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January 23, 2009

Do you have a favorite balcony?

January 23. Day 207.

Like anyone obsessed by her area of study, I tend to build my dissertation topic -- balconies -- into my everyday conversations. For example...

Friend: On the sixth night, we stayed at a gorgeous hotel that was overlooking the Taj Mahal, and our pillows were made of this gossamer thread that was actually woven from rose petals. The scent was unbelievable. We rode up on horseback, and there were trees on the grounds with raspberry truffles that actually grew back the moment you plucked one.

Moi: Did your room have a balcony?

Friend: No.

Moi: Laaaaaaaame.


Friend: My dad is redoing his guesthouse and he added one of those things to his kitchen... what do you call them... they're round and let you reach your spices easier.

Moi: Like a balcony?

Friend: No... a lazy susan! yes!

Moi: I think the technical term for that is "balcony."

Likewise, I tend to ask (here we go... the asking cometh) high and low for suggestions, references, ideas. The conversation goes something like this:

[Choose your favorite setting. Party, waiting room, airplane.]

"Hi, I'm Ebenezer."

"Hi. I'm Roxy."

"Roxy? As in ROXANNE! You don't have to put on the red light. Have you heard that song?"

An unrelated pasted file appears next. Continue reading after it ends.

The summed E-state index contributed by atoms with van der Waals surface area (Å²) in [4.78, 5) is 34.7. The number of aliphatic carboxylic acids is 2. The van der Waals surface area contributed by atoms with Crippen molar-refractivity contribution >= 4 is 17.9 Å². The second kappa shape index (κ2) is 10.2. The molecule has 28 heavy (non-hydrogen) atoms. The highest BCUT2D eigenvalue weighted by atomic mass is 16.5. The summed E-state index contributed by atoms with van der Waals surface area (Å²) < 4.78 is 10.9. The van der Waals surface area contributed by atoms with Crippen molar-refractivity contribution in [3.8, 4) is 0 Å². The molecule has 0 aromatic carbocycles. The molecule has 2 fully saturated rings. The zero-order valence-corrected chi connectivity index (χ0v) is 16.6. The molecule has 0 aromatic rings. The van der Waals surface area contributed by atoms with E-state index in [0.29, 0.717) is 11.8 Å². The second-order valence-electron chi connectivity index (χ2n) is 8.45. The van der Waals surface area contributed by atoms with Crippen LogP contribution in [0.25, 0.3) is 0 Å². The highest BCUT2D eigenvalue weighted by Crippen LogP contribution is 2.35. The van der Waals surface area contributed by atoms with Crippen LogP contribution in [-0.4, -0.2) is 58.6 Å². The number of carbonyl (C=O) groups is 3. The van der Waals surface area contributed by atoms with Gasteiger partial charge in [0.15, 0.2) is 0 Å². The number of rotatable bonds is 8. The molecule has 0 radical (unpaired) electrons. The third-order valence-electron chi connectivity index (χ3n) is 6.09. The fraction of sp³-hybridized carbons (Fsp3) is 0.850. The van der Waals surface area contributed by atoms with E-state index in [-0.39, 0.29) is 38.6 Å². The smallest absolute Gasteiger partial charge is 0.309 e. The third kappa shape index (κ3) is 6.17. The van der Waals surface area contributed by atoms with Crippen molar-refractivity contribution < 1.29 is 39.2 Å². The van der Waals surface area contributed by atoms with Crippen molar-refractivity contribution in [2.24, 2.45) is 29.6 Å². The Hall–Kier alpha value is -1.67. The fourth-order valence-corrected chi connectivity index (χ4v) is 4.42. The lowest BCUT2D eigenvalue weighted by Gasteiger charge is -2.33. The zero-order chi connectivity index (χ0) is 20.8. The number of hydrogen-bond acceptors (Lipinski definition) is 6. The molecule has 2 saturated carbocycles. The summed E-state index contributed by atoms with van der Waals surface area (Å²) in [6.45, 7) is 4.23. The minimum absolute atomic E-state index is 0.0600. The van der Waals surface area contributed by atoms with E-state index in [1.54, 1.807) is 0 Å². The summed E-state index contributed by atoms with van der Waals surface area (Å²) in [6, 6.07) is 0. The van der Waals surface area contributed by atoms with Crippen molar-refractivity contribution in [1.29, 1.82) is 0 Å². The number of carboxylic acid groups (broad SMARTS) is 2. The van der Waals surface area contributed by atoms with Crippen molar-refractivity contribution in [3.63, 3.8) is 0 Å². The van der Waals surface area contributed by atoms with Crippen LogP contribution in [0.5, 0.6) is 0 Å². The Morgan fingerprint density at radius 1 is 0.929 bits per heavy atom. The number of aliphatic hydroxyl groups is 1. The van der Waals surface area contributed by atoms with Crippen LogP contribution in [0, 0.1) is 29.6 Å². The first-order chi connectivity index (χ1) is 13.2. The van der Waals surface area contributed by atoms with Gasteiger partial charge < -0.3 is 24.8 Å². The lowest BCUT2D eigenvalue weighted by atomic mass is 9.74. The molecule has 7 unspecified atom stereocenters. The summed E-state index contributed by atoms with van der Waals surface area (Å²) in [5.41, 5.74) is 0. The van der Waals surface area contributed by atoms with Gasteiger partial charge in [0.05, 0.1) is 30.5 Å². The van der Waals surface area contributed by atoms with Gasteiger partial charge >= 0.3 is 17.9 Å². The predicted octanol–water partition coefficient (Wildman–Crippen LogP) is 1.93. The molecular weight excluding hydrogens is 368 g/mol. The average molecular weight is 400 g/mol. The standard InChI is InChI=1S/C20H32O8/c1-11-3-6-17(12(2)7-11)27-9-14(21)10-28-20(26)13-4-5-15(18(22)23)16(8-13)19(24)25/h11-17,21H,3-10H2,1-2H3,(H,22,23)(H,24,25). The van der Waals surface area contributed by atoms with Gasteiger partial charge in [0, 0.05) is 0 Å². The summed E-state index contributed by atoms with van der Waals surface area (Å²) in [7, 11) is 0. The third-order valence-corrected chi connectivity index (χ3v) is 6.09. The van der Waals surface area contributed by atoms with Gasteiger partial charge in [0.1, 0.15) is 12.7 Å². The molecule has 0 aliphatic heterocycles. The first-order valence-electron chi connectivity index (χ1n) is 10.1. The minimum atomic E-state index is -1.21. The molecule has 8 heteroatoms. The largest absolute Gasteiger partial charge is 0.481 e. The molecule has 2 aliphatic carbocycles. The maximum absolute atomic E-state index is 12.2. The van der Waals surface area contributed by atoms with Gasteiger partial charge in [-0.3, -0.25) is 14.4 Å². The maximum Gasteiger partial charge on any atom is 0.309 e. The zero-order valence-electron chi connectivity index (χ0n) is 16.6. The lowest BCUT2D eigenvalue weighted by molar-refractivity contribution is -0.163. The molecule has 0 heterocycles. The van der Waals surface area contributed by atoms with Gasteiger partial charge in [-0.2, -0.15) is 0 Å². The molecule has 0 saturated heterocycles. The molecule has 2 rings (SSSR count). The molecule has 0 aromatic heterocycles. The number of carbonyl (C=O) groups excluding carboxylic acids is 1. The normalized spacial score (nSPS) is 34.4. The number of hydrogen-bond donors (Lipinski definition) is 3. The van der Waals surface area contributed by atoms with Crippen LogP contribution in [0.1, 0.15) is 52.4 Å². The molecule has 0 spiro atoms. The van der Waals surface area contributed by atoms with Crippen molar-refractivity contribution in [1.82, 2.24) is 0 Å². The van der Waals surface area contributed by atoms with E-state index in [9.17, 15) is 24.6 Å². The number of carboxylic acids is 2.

[Chirping laughter -- a kinder alternative to replying "Yes! I've head it 23,000 times!"]

"So Roxy, what do you do?"

"I'm a grad student."

"What do you study?"

"Comparative literature."

"Interesting! What area?"

"Balconies. Mostly nineteenth century French and Spanish, with a few earlier Italian examples. Do you have a favorite balcony?"

"Romeo and Juliet."


After enough such conversations, and enough surveys about balconies from strangers and friends alike, today a dear childhood friend I've recently reconnected with sent me an email with an amazing find.
Subject: Thinking of you

Hey, I saw this at the Getty the other day and I thought of you!
WOW! That's the earliest balcony I've encountered, in literature or painting. I've heard babylon had balconies and read about ancient Rome's, but a Roman fresco dating from 9-14 AD??? Located in Los Angeles, so I can inspect it myself?? AMAZING.

Thank you, S!!!!!!!

Gained: Very precious research material.

By the by, gentle reader, do you know of any cool balconies in literature or art? Or do you have a favorite balcony in art, or life?
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